November 15, 2011

Nine Hallmarks

With one of the latest WotC setting books, Neverwinter Campaign Setting, they included Nine Hallmarks of a Neverwinter Campaign in the Introduction. Basically this is nine points that define the campaign setting and help make it unique. To be honest, some of the points can be seen in many other settings, such as Myriad Possibilities, but they do help keep in mind the theme and direction of the setting. This helps a person who wants to run a Neverwinter campaign remember the important things that make up the core of the setting. They did the same thing with the Darksun Campaign Setting book.

I like the concept of the Hallmarks of a campaign. A list of core concepts that help define a setting. In fact, this could be applied to game systems as well. Basically a list of the things that make the campaign or system unique. They can include unique setting concepts or how the rules interact with the setting.

I also like the fact there are only nine points. This helps to crystallize the most important things about the setting/system. Many settings have more than nine unique points but by limiting the number to nine it helps to narrow down the most important points. As a side point to this, if a person is designing a new setting/game system and they can not come up with Nine Hallmarks, perhaps their setting/system is not strong enough to stand on its own.

Why bother with making a list of Nine Hallmarks? To have a handy reference as to what is important within the setting so a person does not lose sight of them. For instance, if Low-Powered Horror is one of your Hallmarks and you are thinking about adding a Ring of Wishes to your newest adventure “because it would be cool” you can stop yourself cold, since it would not fit into your Hallmarks and the theme of your campaign. Hallmarks are ways to remain consistent with the theme of your campaign.

I have written up a couple of examples of Nine Hallmarks, just to see how they apply to what I already know. I chose to do one on the game setting/system of Shadowrun and then one on my own D&D campaign, Farstead. Your Hallmarks may vary but here are mine.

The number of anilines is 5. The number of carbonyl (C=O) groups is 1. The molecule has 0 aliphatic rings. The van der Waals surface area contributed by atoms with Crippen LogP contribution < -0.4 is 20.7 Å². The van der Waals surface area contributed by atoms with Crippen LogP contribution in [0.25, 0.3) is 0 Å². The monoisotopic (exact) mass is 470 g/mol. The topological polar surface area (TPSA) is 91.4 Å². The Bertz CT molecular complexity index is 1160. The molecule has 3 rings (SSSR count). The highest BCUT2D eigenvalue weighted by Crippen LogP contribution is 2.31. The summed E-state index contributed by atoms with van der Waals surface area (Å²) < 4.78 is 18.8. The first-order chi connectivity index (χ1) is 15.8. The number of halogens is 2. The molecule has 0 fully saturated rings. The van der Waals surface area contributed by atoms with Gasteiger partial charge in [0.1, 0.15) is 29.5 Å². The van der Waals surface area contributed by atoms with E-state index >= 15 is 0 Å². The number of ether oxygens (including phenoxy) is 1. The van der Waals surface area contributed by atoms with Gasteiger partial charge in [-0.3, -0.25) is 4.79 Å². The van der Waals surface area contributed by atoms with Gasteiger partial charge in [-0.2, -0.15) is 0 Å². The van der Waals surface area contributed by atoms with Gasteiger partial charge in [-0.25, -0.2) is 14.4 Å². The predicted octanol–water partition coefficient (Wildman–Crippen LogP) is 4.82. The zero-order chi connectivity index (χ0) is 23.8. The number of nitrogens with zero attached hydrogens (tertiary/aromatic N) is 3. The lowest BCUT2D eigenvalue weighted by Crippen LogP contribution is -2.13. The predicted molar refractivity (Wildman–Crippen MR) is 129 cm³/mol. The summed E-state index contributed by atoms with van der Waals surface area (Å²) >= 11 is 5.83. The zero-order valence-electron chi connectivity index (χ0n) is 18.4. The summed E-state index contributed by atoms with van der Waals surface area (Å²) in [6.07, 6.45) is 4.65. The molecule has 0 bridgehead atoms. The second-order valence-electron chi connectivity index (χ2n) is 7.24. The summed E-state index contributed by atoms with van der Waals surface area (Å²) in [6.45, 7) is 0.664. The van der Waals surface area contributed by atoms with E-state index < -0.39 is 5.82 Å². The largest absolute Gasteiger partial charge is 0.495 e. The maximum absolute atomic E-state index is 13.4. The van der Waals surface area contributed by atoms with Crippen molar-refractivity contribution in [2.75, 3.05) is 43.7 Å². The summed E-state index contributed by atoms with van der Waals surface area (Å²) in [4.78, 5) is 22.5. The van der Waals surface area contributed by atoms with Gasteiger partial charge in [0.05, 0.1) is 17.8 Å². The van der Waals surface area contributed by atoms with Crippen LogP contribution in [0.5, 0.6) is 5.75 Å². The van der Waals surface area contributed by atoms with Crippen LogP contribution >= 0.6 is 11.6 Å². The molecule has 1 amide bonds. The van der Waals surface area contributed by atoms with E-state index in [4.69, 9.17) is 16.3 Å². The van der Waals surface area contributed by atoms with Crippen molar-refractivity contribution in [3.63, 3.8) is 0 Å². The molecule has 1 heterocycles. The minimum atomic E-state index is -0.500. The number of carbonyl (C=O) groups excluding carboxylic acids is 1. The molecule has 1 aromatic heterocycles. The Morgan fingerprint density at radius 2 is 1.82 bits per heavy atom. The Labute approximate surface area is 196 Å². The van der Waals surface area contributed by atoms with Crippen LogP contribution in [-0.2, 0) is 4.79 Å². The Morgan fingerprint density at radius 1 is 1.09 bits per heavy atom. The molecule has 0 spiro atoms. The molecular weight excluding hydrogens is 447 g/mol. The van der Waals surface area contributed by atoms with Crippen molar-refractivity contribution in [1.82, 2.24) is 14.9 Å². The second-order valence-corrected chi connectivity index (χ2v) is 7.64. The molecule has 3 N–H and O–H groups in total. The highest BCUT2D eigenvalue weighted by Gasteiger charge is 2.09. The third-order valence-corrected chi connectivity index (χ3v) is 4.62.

Nine Hallmarks of Shadowrun

1. Cyberware
Not only is cyberware a major component of certain characters, but it is also prevalent in the setting overall. Many adventures are based around cyberware technology. Many NPCs are seen to be using cyberware. Cyberware is part of the fabric of the society.

2. Fantasy
Magic and elves and orcs are to be found everywhere. Many of the tropes of fantasy exist, such as elves being enigmatic, orcs as trouble makers, the abundance of monsters and swords can kill as easily as any other weapon.

3. Dystopian Society
The overall society is dark and grim. The world is a hard place to live in. There is no safe place unless the characters make it for themselves.

4. Characters as Criminals
Much of what the characters do can be considered criminal. The characters do not go to the police to resolve problems. Either because the police are not to be trusted or are not up to the task or the task is blatantly illegal, the “rightful” authorities are to be avoided or even attacked.

5. Characters are Competent
Characters are not “low level” beginners. They are assumed to be experienced protagonists within the society. They start far above a “normal” person in so far as their abilities are concerned.

6. A World Similar to Our Own
While there are a lot of changes, at its core the world is similar to our own. The country names are the same, if not their configurations. Players have a familiarity with the world setting without ever having to have read any of the rulebooks.

7. Money is Important
The almighty nuyen is a driving force for adventure design and character progression. Instead of being an abstract or afterthought, money is integral to the system and world setting.

8. The Characters are Low Society
Everything the characters do is a part of low society. Their adventures take place in the dregs of society; the only time their adventures take place in high society is when they are there to shoot it up. Their contacts are part of low society. Even if a character has taken the right backgrounds to allow him to be considered a member of high society, it is a place wherein they go to get away from what they do every day. If ever a character has earned enough money and clout to become a member of high society, he retires from the campaign.